Continental Airlines Cooperates With Authorities Investigating Concorde Accident

Continental Airlines (NYSE: CAL and CAL.A) said today it is cooperating fully with French authorities investigating the crash of Air France`s Concorde, flight number AF4590.

Officials with the French Government`s Bureau Enquetes-Accidents (BEA) officially notified Continental on Friday September 1 that they wanted to inspect a Continental DC 10 that had transited through Charles de Gaulle airport in Paris shortly before the accident on July 25.

The French authorities wanted to see whether a 17-inch by one-inch piece of metal found on the runway in Paris after the accident could have come from the Continental aircraft in question.

On Saturday September 2, in Houston, representatives of Continental, the BEA, the U.S. Federal Aviation Administration and the National Transportation Safety Board inspected the aircraft. They determined that a piece of a metal wear strip, similar in shape to the piece of metal found on the runway in Paris, was missing from the space between the fan reverser and the core door on the right-wing engine of the Continental DC 10. It has not been determined definitively that the metal piece found on the runway is the piece of wear strip missing from the Continental aircraft. Visual inspection suggests that it could have come from Continental`s aircraft. The absence of a piece of wear strip does not affect the safe operation of an aircraft.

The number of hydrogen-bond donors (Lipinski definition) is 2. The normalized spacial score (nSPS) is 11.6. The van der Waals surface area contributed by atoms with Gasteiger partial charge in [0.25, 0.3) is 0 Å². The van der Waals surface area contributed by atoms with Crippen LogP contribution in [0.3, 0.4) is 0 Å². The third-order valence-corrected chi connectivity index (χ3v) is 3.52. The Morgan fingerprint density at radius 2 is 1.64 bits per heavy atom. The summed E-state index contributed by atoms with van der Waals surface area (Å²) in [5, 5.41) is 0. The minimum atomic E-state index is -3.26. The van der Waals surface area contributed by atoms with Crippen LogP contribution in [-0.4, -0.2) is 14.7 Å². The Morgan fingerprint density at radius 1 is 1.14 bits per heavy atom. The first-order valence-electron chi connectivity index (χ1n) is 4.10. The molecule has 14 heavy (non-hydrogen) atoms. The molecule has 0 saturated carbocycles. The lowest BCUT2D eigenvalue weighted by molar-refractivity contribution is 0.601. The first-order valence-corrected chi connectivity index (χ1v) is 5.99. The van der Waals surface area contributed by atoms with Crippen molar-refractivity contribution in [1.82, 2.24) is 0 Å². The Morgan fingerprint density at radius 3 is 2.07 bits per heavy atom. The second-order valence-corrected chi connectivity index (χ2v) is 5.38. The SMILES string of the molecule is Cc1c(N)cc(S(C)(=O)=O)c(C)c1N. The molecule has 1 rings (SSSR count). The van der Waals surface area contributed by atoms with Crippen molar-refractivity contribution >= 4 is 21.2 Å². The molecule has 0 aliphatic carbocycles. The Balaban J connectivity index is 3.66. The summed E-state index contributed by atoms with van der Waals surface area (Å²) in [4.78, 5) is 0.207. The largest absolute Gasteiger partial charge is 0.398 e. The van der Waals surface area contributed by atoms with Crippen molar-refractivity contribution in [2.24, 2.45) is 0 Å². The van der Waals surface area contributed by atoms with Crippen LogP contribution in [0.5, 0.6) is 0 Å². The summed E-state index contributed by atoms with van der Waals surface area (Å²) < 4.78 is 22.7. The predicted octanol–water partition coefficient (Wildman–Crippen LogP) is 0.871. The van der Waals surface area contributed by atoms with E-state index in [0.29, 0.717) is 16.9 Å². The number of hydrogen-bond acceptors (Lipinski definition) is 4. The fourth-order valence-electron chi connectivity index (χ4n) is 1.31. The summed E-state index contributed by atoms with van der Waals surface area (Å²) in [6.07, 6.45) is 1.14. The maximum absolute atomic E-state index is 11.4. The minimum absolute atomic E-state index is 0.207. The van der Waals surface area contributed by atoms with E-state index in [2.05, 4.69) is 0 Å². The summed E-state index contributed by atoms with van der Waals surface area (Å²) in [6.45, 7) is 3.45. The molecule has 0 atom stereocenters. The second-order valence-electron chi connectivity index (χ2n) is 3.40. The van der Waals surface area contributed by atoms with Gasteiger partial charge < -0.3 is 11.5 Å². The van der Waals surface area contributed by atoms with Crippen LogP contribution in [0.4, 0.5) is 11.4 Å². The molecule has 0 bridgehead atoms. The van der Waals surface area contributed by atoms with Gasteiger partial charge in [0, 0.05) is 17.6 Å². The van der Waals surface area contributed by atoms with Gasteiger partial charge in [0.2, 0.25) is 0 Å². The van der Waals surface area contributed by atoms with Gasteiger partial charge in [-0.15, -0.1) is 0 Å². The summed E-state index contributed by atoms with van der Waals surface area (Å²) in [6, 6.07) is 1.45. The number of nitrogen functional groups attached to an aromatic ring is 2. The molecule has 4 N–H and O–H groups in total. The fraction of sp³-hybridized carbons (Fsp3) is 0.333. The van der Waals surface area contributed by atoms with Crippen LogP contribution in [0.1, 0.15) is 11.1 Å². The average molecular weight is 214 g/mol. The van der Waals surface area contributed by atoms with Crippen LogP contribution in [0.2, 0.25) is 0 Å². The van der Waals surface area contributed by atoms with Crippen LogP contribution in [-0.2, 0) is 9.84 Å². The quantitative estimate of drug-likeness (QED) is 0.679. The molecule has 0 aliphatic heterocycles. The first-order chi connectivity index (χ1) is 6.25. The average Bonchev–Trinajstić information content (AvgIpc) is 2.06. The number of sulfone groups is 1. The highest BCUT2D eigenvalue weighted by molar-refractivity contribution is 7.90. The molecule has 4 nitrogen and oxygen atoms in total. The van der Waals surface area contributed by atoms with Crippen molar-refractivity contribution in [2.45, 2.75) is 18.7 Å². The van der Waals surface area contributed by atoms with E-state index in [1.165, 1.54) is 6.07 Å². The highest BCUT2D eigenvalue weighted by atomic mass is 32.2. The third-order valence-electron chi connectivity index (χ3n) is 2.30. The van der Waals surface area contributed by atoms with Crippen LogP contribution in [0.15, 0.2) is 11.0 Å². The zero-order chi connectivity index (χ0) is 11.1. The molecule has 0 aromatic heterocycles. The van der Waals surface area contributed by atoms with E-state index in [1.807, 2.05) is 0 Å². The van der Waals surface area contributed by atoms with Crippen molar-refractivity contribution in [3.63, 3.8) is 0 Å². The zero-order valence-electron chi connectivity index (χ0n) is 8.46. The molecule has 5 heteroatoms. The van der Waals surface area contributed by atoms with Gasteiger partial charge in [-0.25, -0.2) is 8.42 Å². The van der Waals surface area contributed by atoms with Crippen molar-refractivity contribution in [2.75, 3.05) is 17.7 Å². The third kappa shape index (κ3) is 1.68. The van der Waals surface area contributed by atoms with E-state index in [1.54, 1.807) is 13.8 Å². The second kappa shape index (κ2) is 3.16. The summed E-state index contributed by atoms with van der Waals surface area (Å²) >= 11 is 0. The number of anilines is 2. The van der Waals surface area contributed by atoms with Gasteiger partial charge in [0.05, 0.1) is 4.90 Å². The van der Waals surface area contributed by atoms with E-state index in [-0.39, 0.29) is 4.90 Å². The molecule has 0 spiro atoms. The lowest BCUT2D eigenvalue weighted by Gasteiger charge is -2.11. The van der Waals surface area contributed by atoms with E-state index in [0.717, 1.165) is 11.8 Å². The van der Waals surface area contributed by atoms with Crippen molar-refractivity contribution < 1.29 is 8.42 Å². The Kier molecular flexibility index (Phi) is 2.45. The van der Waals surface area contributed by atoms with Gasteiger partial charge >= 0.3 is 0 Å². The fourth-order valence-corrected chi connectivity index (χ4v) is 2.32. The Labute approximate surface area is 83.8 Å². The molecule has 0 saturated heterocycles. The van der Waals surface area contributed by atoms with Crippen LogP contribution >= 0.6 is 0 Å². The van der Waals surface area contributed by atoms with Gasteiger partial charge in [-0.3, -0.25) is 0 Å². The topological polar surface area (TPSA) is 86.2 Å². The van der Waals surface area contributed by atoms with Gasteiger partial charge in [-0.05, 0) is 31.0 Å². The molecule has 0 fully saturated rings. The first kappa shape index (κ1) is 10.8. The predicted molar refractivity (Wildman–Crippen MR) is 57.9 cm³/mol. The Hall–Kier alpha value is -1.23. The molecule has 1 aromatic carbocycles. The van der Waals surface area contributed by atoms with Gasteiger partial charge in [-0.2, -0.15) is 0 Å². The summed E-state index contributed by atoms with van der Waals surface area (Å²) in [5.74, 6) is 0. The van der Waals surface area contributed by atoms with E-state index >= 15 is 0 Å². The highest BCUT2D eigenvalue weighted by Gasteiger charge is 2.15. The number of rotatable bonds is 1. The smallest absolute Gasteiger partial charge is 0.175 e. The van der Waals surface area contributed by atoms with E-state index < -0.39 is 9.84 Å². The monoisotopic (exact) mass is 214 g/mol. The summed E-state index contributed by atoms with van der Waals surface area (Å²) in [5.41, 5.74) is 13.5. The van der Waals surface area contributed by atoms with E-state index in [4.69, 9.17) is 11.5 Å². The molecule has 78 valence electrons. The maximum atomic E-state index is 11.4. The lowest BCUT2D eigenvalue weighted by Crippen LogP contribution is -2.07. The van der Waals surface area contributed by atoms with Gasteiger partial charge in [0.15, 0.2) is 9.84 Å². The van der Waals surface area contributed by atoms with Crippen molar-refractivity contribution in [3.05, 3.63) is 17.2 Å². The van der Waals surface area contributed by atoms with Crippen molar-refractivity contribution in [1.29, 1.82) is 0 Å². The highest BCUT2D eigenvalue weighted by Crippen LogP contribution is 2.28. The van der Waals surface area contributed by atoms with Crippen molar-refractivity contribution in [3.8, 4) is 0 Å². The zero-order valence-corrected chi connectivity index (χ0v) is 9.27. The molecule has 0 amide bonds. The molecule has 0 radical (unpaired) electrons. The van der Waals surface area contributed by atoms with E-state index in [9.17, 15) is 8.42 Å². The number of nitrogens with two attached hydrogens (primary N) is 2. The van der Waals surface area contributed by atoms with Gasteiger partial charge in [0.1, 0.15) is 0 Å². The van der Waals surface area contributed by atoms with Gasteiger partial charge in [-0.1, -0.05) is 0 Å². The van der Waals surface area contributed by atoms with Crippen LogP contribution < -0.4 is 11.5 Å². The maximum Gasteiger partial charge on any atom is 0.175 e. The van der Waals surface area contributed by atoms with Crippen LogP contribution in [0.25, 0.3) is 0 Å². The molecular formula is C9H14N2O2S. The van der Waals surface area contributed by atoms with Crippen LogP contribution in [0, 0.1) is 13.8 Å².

After their inspection, the authorities released the aircraft for return to normal operations. The airline is making the appropriate repairs to return the aircraft to normal service.


On July 25, the same Continental DC 10 operated as flight number 55 between Charles de Gaulle and Newark International Airport. It carried a cockpit crew of three, 11 flight attendants and 238 passengers. The crew did not report any related irregularities during the flight. No related irregularities have been reported on this aircraft since that flight, either.

The wear strip on the right-wing engine had been replaced on July 9, 2000, during a routine engine inspection.

Because the investigation and Continental`s full cooperation in that investigation are continuing, Continental feels it is inappropriate to comment further at this time.